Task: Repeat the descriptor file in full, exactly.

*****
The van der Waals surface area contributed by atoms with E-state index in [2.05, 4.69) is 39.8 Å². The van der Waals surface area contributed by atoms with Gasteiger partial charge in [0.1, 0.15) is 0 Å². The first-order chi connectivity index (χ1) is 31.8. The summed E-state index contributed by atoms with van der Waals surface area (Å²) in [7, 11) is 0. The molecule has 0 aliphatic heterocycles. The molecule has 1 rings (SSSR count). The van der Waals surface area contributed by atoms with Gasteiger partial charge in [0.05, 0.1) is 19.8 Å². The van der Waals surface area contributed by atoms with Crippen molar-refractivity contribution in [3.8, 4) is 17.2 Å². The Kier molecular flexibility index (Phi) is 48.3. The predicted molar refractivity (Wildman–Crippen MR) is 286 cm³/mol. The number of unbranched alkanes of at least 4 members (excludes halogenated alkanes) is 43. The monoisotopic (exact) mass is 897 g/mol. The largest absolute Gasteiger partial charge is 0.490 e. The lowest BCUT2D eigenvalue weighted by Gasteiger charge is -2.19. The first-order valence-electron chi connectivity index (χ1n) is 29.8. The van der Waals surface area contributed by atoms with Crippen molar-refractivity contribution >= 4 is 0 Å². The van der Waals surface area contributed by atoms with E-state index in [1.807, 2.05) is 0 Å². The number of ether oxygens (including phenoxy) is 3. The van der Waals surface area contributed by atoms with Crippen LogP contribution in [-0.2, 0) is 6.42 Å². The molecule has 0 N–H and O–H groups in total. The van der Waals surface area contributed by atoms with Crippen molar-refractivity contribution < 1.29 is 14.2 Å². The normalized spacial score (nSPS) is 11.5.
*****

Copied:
The van der Waals surface area contributed by atoms with E-state index in [2.05, 4.69) is 39.8 Å². The van der Waals surface area contributed by atoms with Gasteiger partial charge in [0.1, 0.15) is 0 Å². The first-order chi connectivity index (χ1) is 31.8. The summed E-state index contributed by atoms with van der Waals surface area (Å²) in [7, 11) is 0. The molecule has 0 aliphatic heterocycles. The molecule has 1 rings (SSSR count). The van der Waals surface area contributed by atoms with Gasteiger partial charge in [0.05, 0.1) is 19.8 Å². The van der Waals surface area contributed by atoms with Crippen molar-refractivity contribution in [3.8, 4) is 17.2 Å². The Kier molecular flexibility index (Phi) is 48.3. The predicted molar refractivity (Wildman–Crippen MR) is 286 cm³/mol. The number of unbranched alkanes of at least 4 members (excludes halogenated alkanes) is 43. The monoisotopic (exact) mass is 897 g/mol. The largest absolute Gasteiger partial charge is 0.490 e. The lowest BCUT2D eigenvalue weighted by Gasteiger charge is -2.19. The first-order valence-electron chi connectivity index (χ1n) is 29.8. The van der Waals surface area contributed by atoms with Crippen molar-refractivity contribution >= 4 is 0 Å². The van der Waals surface area contributed by atoms with E-state index in [1.807, 2.05) is 0 Å². The number of ether oxygens (including phenoxy) is 3. The van der Waals surface area contributed by atoms with Crippen LogP contribution in [-0.2, 0) is 6.42 Å². The molecule has 0 N–H and O–H groups in total. The van der Waals surface area contributed by atoms with Crippen molar-refractivity contribution < 1.29 is 14.2 Å². The normalized spacial score (nSPS) is 11.5.